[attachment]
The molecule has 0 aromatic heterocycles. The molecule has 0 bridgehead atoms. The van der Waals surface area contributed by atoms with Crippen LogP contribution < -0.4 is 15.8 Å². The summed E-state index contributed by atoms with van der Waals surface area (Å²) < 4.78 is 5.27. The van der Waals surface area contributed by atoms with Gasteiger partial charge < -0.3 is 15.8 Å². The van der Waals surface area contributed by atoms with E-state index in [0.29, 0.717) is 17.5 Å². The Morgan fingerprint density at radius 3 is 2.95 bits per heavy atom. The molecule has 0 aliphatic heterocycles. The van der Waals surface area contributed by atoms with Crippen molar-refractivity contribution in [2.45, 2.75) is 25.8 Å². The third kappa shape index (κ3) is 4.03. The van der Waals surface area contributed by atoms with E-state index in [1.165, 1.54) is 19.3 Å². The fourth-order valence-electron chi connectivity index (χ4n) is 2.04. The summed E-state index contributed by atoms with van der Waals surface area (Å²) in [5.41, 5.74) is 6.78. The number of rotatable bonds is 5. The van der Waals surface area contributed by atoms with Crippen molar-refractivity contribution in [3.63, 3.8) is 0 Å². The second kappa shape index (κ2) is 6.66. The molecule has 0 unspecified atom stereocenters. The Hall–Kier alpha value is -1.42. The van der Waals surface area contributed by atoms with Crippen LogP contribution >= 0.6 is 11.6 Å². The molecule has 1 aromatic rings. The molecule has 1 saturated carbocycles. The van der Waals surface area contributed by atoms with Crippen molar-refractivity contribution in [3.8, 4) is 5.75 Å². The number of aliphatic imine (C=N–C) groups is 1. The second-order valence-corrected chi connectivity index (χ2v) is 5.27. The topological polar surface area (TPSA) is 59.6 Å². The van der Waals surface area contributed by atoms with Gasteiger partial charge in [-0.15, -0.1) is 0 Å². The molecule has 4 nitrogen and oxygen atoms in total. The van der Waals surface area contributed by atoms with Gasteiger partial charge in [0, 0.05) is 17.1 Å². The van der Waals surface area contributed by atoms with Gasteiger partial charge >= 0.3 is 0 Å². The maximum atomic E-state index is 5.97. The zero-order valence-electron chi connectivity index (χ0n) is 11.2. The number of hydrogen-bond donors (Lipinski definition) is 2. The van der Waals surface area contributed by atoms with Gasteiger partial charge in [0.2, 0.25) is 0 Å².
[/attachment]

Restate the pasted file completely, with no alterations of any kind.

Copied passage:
The molecule has 0 aromatic heterocycles. The molecule has 0 bridgehead atoms. The van der Waals surface area contributed by atoms with Crippen LogP contribution < -0.4 is 15.8 Å². The summed E-state index contributed by atoms with van der Waals surface area (Å²) < 4.78 is 5.27. The van der Waals surface area contributed by atoms with Gasteiger partial charge < -0.3 is 15.8 Å². The van der Waals surface area contributed by atoms with E-state index in [0.29, 0.717) is 17.5 Å². The Morgan fingerprint density at radius 3 is 2.95 bits per heavy atom. The molecule has 0 aliphatic heterocycles. The van der Waals surface area contributed by atoms with Crippen molar-refractivity contribution in [2.45, 2.75) is 25.8 Å². The third kappa shape index (κ3) is 4.03. The van der Waals surface area contributed by atoms with E-state index in [1.165, 1.54) is 19.3 Å². The fourth-order valence-electron chi connectivity index (χ4n) is 2.04. The summed E-state index contributed by atoms with van der Waals surface area (Å²) in [5.41, 5.74) is 6.78. The number of rotatable bonds is 5. The van der Waals surface area contributed by atoms with Crippen molar-refractivity contribution in [3.63, 3.8) is 0 Å². The second kappa shape index (κ2) is 6.66. The molecule has 0 unspecified atom stereocenters. The Hall–Kier alpha value is -1.42. The van der Waals surface area contributed by atoms with Crippen LogP contribution >= 0.6 is 11.6 Å². The molecule has 1 aromatic rings. The molecule has 1 saturated carbocycles. The van der Waals surface area contributed by atoms with Crippen molar-refractivity contribution in [3.8, 4) is 5.75 Å². The number of aliphatic imine (C=N–C) groups is 1. The second-order valence-corrected chi connectivity index (χ2v) is 5.27. The topological polar surface area (TPSA) is 59.6 Å². The van der Waals surface area contributed by atoms with Gasteiger partial charge in [-0.15, -0.1) is 0 Å². The molecule has 4 nitrogen and oxygen atoms in total. The van der Waals surface area contributed by atoms with Gasteiger partial charge in [0, 0.05) is 17.1 Å². The van der Waals surface area contributed by atoms with Gasteiger partial charge >= 0.3 is 0 Å². The maximum atomic E-state index is 5.97. The zero-order valence-electron chi connectivity index (χ0n) is 11.2. The number of hydrogen-bond donors (Lipinski definition) is 2. The van der Waals surface area contributed by atoms with Gasteiger partial charge in [0.2, 0.25) is 0 Å².